Tuesday, 16 September 2008

Just how smart aren't we?

As I approach graduation, I find myself concerned about how exactly I'm going to be a doctor handling lives day in and day out, because quite frankly after almost 6 years of textbooks and exams, I feel like I don't know... well, shit.

And I'm not even a slacker.I study, I get an 'excellent' grade every year and then I move on to the next year. Similarly, all the students in my class don't seem to know much either even if they study their little hearts out every year.

And I'm just talking about the basics...

There's this belief in medical school that you start to actually learn after graduation as house officers and residents. However, what kind of logic says that millions of pounds should be spent annually on thousands of students for six years, just so they could begin their actual learning process after graduating.

Also, you should keep in mind that living (if only for a while) patients are involved in this delightful learning process.

Thinking about this also reminded me of how angry I was when I was in middle school, when an Australian friend told me online how they were learning all about ancient Egypt. I remember thinking "How come you're learning about us and we're not learning anything about you guys? Wait a second come we're not learning anything about anyone else!?".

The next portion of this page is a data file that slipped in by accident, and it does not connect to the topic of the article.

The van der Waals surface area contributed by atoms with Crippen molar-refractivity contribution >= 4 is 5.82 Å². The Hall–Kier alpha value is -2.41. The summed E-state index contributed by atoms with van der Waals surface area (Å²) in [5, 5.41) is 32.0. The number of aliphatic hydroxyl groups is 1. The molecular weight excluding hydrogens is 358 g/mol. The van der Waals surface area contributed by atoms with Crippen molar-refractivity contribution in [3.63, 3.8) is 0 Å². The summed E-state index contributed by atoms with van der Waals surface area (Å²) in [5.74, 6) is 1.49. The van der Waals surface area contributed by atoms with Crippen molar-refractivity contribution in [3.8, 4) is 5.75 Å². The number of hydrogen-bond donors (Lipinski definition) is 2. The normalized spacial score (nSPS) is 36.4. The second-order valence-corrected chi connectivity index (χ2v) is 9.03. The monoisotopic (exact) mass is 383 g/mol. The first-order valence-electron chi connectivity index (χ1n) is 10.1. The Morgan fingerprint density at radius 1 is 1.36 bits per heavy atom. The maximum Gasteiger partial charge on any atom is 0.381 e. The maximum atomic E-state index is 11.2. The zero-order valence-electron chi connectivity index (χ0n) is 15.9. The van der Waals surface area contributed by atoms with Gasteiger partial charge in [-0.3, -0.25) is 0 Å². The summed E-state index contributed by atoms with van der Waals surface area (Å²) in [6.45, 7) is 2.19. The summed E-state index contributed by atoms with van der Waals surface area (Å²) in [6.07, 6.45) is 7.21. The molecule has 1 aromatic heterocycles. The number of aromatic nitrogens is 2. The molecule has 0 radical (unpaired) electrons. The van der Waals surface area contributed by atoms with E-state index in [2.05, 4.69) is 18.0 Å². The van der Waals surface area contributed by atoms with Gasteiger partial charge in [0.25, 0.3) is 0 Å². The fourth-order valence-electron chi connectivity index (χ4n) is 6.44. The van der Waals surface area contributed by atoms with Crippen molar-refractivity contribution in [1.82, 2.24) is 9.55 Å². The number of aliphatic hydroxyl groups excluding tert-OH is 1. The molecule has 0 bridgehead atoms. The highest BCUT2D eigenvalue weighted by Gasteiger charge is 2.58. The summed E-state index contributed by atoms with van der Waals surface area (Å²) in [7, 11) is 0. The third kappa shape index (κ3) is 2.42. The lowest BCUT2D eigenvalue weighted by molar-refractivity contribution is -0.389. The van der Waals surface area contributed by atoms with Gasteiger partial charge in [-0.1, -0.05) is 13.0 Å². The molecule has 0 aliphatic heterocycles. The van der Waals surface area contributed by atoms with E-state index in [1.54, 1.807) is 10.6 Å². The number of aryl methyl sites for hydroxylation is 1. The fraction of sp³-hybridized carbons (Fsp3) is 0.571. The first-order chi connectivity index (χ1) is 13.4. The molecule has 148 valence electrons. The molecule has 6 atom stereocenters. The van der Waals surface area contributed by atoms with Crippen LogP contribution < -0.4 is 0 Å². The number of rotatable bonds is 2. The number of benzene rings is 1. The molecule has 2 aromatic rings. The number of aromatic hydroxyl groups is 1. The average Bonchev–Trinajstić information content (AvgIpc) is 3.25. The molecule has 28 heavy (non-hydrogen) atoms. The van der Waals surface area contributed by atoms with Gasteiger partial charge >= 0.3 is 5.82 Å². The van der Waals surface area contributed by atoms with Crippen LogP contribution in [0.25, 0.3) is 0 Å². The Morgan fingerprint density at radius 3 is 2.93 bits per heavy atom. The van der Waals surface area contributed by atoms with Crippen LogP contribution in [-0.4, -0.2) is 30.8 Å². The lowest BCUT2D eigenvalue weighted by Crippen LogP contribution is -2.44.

Of course in all fairness, our schools were adamant about teaching us the most popular crop in one country from each continent. They also made an effort to teach us exactly how many bullets were shot on the 6th of October...for some reason unbeknown to us all.

*cue mental image of a 13-year-old me banging her little fists on her little desk and crying "What does it all mean!?" at the top of her lungs*

I know you're probably thinking; "So you're trying to say that education in Egypt sucks? Well, thank you Captain Obvious!", but please humor me for I need to spread my despair.

So any suggestions on how to overhaul education in Egypt and start over? I'm actually joke, people. I know I'm kinda negative and pessimistic in general but possible solutions would make my heart dance.

I mean, there's gotta be something that can be done about it. Right?



haijekov said...

First of all, noone ever like doing anything for free. If the people doing it are not compensated well, then you can never really expect any results. a pound and a half per hour is not a good payment for TAs in college is it??